A couple of months ago HDR photographer Trey Ratcliff held a photo walk at Stanford University. It was a beautiful late afternoon – and some 200 photographers showed up to join Trey for his second photowalk around the Stanford Campus.
This shot was taken with my tiny Canon PowerShot S95 and post-processed in Photoshop using Nik Software’s Color Efex Pro 4 – in particular the Details Enhancer and Cross Processing Filters.
I titled it Breaking Away – with the bicyclist heading home…ignoring the crowd.
Here’s an image from a recent visit to Stockholm, Sweden – shot just at sunrise with my tiny Canon PowerShot S95.
I did a bit of post-processing using a combination of David Nightingale’s curves adjustments along with Nik’s Color Efex Pro 4. I love how these colors turned out – they so captured my memory of this morning.
Last weekend, Doug Kaye and I attended Maker Faire Bay Area 2011 and had a blast shooting lots of images. I had both my “big” camera (Canon EOS 5D Mark II) and my “little” camera (Canon PowerShot S95) – shooting in RAW on both.
The image above is one from my little S95 – of a Tesla Coil machine (or some such – no quite sure what to call it!) taken outdoors at the Faire. It was a single image RAW file. To post-process the image, I went through three additional steps – tone mapping, double tone mapping, and then final adjustments/tweaks in PhotoShop.
Maybe it’s the visit to the Ansel Adams show with Chris on Saturday that has sent me over the edge, but I’m continually intrigued by how one can take a color photo and turn it into a much more powerful black and white image.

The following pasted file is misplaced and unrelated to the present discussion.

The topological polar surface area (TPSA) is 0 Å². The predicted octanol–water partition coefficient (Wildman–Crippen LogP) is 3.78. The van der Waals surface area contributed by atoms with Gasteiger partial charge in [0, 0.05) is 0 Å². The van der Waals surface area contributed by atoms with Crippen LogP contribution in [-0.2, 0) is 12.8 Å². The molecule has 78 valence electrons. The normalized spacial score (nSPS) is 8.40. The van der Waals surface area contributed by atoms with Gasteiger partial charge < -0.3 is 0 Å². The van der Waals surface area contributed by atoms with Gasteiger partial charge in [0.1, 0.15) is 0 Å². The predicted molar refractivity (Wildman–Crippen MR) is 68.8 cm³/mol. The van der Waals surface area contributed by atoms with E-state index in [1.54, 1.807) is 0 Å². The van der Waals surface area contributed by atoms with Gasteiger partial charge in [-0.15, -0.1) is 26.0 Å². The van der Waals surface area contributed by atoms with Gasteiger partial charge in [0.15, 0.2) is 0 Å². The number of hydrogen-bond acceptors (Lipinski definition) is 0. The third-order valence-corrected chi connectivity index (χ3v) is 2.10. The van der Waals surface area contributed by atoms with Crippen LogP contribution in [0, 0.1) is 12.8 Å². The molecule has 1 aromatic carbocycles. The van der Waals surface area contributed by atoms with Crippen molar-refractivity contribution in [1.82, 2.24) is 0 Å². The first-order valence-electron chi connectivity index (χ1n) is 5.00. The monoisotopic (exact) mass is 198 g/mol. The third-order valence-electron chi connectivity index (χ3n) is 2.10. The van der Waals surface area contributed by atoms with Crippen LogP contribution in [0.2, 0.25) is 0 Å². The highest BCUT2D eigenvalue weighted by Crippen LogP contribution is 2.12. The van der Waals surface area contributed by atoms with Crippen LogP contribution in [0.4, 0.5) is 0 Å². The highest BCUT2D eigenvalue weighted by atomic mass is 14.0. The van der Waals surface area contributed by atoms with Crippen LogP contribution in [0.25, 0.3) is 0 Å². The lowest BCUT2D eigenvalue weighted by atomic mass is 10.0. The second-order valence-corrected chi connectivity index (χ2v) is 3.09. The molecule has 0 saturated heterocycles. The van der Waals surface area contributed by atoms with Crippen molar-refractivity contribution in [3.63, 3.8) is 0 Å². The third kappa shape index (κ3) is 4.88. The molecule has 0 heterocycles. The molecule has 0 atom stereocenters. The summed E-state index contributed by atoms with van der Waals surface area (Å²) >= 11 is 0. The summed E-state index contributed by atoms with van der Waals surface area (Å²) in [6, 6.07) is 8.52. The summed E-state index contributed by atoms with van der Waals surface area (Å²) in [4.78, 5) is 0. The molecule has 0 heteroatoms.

Frankly, I didn’t spend much time on this photo – the point was to provide it (a traditional HDR post-processed shot) as a point of comparison with the new in-camera HDR feature built-in to the S95.
As I was looking at it, I wondered how a conversion to black and white might look – now that I’ve become acquainted and familiar with Lightroom 3’s excellent Black and White Mix controls.
So, I gave it a shot – here’s the result – after about 10 minutes of tweaking in Lightroom:
Obviously, it’s the same subject as the original photo – Rodin’s Gates of Hell – but it’s been transformed into a more powerful photograph through the conversion to black and white.
I also experimented for the first time using the new Lens Correction features in Lightroom 3 – to remove the distortion in terms of angle, etc. that I had in the original image. It now looks very close to a direct, head-on shot at the scuplture.
Finally, I tweaked it in Flickr – using Picnik to add a museum frame around it – dressing it up a bit.